Sebaceous cysts are harmless, slow-growing bumps under the skin, often appearing on the scalp, face, ears, back, or groin area.
Sebaceous cysts are more accurately called epidermal cysts. Both terms have been used. These cysts are typically harmless, slow-growing bumps under the skin. They often appear on the scalp, face, ears, trunk, back, or groin area. They can arise from a ruptured follicle associated with acne, or be seen in a sebaceous duct that doesn't grow correctly, or from trauma to the area. Sometimes they develop without clear explanation. The cysts usually contain keratin, lipid, and other skin particles. Cysts can remain stable or progressively grow. Sometimes they will become inflamed or suddenly rupture. This poses a risk for infection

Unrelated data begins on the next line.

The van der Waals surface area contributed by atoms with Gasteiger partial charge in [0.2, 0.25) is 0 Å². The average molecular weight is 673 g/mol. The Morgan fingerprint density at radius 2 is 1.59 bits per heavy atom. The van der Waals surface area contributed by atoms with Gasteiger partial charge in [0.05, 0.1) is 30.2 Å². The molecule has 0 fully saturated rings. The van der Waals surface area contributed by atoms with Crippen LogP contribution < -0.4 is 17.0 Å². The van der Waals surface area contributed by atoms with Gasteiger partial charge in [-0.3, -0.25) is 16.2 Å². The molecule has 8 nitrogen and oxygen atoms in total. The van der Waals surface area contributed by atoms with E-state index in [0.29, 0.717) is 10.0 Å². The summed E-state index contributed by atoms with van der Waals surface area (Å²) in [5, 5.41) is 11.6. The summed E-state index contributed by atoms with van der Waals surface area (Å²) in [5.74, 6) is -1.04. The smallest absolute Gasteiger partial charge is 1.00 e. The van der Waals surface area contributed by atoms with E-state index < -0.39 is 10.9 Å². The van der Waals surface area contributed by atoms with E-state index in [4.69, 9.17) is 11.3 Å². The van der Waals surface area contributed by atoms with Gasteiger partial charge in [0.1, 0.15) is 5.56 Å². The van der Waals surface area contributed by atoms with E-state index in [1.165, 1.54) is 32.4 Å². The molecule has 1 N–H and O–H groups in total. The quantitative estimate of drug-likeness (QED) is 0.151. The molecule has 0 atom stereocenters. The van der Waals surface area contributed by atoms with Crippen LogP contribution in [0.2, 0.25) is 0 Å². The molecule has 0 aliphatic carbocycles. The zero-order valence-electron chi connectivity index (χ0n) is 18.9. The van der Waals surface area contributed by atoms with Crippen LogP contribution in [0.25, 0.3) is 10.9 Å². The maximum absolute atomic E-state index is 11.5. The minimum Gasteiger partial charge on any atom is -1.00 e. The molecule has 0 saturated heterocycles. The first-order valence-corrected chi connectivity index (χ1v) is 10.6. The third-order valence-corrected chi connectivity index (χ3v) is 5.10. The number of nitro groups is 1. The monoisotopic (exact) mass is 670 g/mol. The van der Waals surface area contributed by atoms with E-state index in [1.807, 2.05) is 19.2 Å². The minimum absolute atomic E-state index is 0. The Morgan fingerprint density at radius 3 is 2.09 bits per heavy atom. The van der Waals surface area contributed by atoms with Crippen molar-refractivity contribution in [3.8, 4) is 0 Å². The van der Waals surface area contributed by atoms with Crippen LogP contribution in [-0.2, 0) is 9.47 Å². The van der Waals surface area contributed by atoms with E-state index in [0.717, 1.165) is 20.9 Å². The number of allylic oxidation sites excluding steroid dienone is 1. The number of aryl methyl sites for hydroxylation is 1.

Sebaceous cysts may resolve on their own, but tend to reappear. Treatment is not required unless it is the patient's preference. These cysts can be injected with medicine to reduce inflammation and prevent the need to drain them. Infected cysts, however, may need to be cut and drained by puncturing the top and removing its contents.
Large cysts can reappear after this procedure and may have to be surgically removed. If a cyst becomes swollen, tender, large, or infected, treatment may include antibiotics and then surgery.
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